Abstract TP127: Prevalence and Clinical Significance of Asymptomatic Extracranial Vertebral Artery Disease in Patients With Symptomatic Internal Carotid Artery Stenosis: Analysis of Stent-protected Angioplasty versus Carotid Endarterectomy (SPACE) Trial
Background: Extracranial vertebral artery disease is seen in patients with internal carotid artery stenosis although the clinical significance not well understood.
Methods: We analyzed data that was collected as part of the Stent-Protected Angioplasty versus Carotid Endarterectomy (SPACE) trial which recruited patients with recently symptomatic internal carotid artery stenosis. We used Cox proportional hazards analysis to compare the relative risk of various endpoints between the three categories of extracranial vertebral artery disease (normal/hypoplastic, moderate/severe stenosis, and occlusion). The multivariate analyses were adjusted for age, gender, basic demographics and severity of carotid stenosis.
Results: Of the 1181 subjects who had extracranial vertebral artery ultrasound evaluation, moderate to severe stenosis and occlusion of one of both extracranial vertebral arteries was diagnosed in 152(12.9%) and 57(4.8%) subjects, respectively. During the mean follow up period (±SD) of 22.1±7.1 months 102(8.6%) and 60(5.1%) experienced a stroke or died, respectively. Compared with subjects with normal or hypoplastic vertebral artery, there was a non-significant 30% higher risk of any stroke among subjects with moderate to severe vertebral artery stenosis (relative risk [RR]1.3, 95% confidence interval [CI]0.7-2.3) after adjusting for potential confounders. There was a 40% and 50% higher risk of ipsilateral stroke (RR 1.4, 95% CI0.7-2.5) and death (RR 1.5, 95% CI 0.7-3.1) among subjects with moderate to severe vertebral artery stenosis after adjusting for potential confounders. In Kaplan Meir analysis, the estimated 1 and 2 year stroke free survival for subjects with moderate to severe vertebral artery stenosis was 88% (standard error [SE]2.6%). In comparison, the estimated 1 and 2 year stroke free survival for subjects with normal or hypoplastic vertebral artery was 92.5%(SE0.8%)and 91.6%(SE0.9), respectively.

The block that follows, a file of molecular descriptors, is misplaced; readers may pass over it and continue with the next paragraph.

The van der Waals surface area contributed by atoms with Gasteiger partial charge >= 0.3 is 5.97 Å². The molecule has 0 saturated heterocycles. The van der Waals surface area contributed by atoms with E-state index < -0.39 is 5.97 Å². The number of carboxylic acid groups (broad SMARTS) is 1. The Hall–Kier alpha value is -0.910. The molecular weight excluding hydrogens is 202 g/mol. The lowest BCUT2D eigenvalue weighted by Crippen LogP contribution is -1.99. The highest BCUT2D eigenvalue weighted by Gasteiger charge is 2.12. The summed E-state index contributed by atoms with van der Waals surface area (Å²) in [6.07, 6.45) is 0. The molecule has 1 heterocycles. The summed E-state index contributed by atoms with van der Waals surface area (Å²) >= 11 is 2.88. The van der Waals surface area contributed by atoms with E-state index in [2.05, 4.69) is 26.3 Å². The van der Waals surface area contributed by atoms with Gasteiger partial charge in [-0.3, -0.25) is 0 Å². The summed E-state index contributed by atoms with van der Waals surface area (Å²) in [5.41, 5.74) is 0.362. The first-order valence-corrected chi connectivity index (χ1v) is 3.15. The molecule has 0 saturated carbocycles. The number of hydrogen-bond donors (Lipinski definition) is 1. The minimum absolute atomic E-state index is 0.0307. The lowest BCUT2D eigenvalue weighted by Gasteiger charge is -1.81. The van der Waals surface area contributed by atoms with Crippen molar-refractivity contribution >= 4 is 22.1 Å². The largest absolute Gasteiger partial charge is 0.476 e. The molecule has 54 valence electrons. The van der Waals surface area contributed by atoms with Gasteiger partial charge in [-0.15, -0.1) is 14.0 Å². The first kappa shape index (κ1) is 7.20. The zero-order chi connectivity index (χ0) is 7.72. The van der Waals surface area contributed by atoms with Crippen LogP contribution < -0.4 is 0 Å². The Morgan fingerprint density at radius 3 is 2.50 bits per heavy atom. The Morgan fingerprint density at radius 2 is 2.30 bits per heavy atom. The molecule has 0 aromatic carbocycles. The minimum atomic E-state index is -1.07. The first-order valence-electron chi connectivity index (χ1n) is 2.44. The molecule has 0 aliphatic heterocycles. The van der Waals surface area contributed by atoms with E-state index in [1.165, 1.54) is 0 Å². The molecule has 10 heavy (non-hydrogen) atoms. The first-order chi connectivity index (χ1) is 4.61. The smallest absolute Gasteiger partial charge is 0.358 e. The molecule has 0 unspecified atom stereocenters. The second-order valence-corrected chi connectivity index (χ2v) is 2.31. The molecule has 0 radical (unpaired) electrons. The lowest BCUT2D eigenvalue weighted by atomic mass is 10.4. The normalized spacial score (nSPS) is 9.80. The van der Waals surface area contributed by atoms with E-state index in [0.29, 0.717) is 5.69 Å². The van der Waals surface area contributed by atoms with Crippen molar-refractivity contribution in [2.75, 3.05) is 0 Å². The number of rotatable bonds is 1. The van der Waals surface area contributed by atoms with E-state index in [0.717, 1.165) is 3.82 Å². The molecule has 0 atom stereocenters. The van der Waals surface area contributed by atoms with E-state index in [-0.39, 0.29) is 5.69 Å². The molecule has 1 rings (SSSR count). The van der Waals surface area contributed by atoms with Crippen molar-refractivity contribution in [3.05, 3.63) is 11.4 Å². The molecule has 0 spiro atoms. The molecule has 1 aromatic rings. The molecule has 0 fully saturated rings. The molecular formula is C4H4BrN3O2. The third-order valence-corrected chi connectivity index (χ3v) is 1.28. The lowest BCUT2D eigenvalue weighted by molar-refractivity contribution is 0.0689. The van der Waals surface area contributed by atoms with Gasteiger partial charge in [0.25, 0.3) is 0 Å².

Conclusions: There appears to be an increased risk of stroke and death in patients with symptomatic internal carotid artery stenosis with concurrent asymptomatic extracranial vertebral artery stenosis.
Author Disclosures: A.I. Qureshi: None. S.A. Chaudhry: None. P.A. Ringleb: None.
- © 2016 by American Heart Association, Inc.